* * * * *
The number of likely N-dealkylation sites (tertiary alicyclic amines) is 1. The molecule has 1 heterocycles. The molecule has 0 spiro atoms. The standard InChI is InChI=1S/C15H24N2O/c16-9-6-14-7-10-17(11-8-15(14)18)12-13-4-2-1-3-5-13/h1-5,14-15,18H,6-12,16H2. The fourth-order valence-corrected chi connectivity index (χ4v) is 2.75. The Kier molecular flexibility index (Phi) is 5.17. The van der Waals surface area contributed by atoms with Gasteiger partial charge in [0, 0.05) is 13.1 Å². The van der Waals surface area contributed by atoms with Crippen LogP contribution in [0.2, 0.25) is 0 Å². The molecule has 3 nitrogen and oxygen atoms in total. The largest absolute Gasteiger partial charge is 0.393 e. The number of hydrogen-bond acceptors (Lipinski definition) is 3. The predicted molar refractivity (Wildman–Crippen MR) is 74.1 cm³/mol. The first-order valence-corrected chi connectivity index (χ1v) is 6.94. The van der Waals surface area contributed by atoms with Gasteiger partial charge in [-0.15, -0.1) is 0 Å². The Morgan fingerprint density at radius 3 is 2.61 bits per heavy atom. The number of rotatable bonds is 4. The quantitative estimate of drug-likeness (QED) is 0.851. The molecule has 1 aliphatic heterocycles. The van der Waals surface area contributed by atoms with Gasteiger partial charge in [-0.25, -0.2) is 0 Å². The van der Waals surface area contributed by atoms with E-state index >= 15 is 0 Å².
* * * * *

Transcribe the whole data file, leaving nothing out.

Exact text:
The number of likely N-dealkylation sites (tertiary alicyclic amines) is 1. The molecule has 1 heterocycles. The molecule has 0 spiro atoms. The standard InChI is InChI=1S/C15H24N2O/c16-9-6-14-7-10-17(11-8-15(14)18)12-13-4-2-1-3-5-13/h1-5,14-15,18H,6-12,16H2. The fourth-order valence-corrected chi connectivity index (χ4v) is 2.75. The Kier molecular flexibility index (Phi) is 5.17. The van der Waals surface area contributed by atoms with Gasteiger partial charge in [0, 0.05) is 13.1 Å². The van der Waals surface area contributed by atoms with Crippen LogP contribution in [0.2, 0.25) is 0 Å². The molecule has 3 nitrogen and oxygen atoms in total. The largest absolute Gasteiger partial charge is 0.393 e. The number of hydrogen-bond acceptors (Lipinski definition) is 3. The predicted molar refractivity (Wildman–Crippen MR) is 74.1 cm³/mol. The first-order valence-corrected chi connectivity index (χ1v) is 6.94. The van der Waals surface area contributed by atoms with Gasteiger partial charge in [-0.15, -0.1) is 0 Å². The Morgan fingerprint density at radius 3 is 2.61 bits per heavy atom. The number of rotatable bonds is 4. The quantitative estimate of drug-likeness (QED) is 0.851. The molecule has 1 aliphatic heterocycles. The van der Waals surface area contributed by atoms with Gasteiger partial charge in [-0.25, -0.2) is 0 Å². The van der Waals surface area contributed by atoms with E-state index >= 15 is 0 Å².